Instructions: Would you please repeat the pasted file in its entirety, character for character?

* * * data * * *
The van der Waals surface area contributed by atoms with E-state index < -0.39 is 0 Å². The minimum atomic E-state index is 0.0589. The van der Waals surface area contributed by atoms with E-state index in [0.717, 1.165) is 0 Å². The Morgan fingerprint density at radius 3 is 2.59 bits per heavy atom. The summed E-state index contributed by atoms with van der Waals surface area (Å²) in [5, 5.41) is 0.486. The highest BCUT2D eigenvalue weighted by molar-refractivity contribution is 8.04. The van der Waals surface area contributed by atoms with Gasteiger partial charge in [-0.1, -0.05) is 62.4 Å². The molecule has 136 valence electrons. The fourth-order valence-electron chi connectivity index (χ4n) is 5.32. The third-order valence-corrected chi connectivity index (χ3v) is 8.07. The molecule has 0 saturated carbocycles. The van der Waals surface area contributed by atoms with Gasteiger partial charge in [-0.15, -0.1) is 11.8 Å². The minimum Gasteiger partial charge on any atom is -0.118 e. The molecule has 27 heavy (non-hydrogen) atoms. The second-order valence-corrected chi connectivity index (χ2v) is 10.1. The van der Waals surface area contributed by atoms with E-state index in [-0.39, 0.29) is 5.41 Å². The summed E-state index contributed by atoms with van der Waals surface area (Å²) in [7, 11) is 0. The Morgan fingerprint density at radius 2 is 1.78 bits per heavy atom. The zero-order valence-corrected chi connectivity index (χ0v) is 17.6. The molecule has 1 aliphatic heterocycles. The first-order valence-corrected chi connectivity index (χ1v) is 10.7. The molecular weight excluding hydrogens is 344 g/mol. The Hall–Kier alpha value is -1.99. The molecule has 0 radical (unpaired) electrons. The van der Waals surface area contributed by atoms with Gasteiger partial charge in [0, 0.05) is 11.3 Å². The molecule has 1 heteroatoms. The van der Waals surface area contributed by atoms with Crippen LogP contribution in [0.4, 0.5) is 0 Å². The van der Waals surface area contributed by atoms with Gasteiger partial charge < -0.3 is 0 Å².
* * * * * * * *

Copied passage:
The van der Waals surface area contributed by atoms with E-state index < -0.39 is 0 Å². The minimum atomic E-state index is 0.0589. The van der Waals surface area contributed by atoms with E-state index in [0.717, 1.165) is 0 Å². The Morgan fingerprint density at radius 3 is 2.59 bits per heavy atom. The summed E-state index contributed by atoms with van der Waals surface area (Å²) in [5, 5.41) is 0.486. The highest BCUT2D eigenvalue weighted by molar-refractivity contribution is 8.04. The van der Waals surface area contributed by atoms with Gasteiger partial charge in [-0.1, -0.05) is 62.4 Å². The molecule has 136 valence electrons. The fourth-order valence-electron chi connectivity index (χ4n) is 5.32. The third-order valence-corrected chi connectivity index (χ3v) is 8.07. The molecule has 0 saturated carbocycles. The van der Waals surface area contributed by atoms with Gasteiger partial charge in [-0.15, -0.1) is 11.8 Å². The minimum Gasteiger partial charge on any atom is -0.118 e. The molecule has 27 heavy (non-hydrogen) atoms. The second-order valence-corrected chi connectivity index (χ2v) is 10.1. The van der Waals surface area contributed by atoms with E-state index in [-0.39, 0.29) is 5.41 Å². The summed E-state index contributed by atoms with van der Waals surface area (Å²) in [7, 11) is 0. The Morgan fingerprint density at radius 2 is 1.78 bits per heavy atom. The zero-order valence-corrected chi connectivity index (χ0v) is 17.6. The molecule has 1 aliphatic heterocycles. The first-order valence-corrected chi connectivity index (χ1v) is 10.7. The molecular weight excluding hydrogens is 344 g/mol. The Hall–Kier alpha value is -1.99. The molecule has 0 radical (unpaired) electrons. The van der Waals surface area contributed by atoms with Gasteiger partial charge in [0, 0.05) is 11.3 Å². The molecule has 1 heteroatoms. The van der Waals surface area contributed by atoms with Crippen LogP contribution in [0.4, 0.5) is 0 Å². The van der Waals surface area contributed by atoms with Gasteiger partial charge < -0.3 is 0 Å².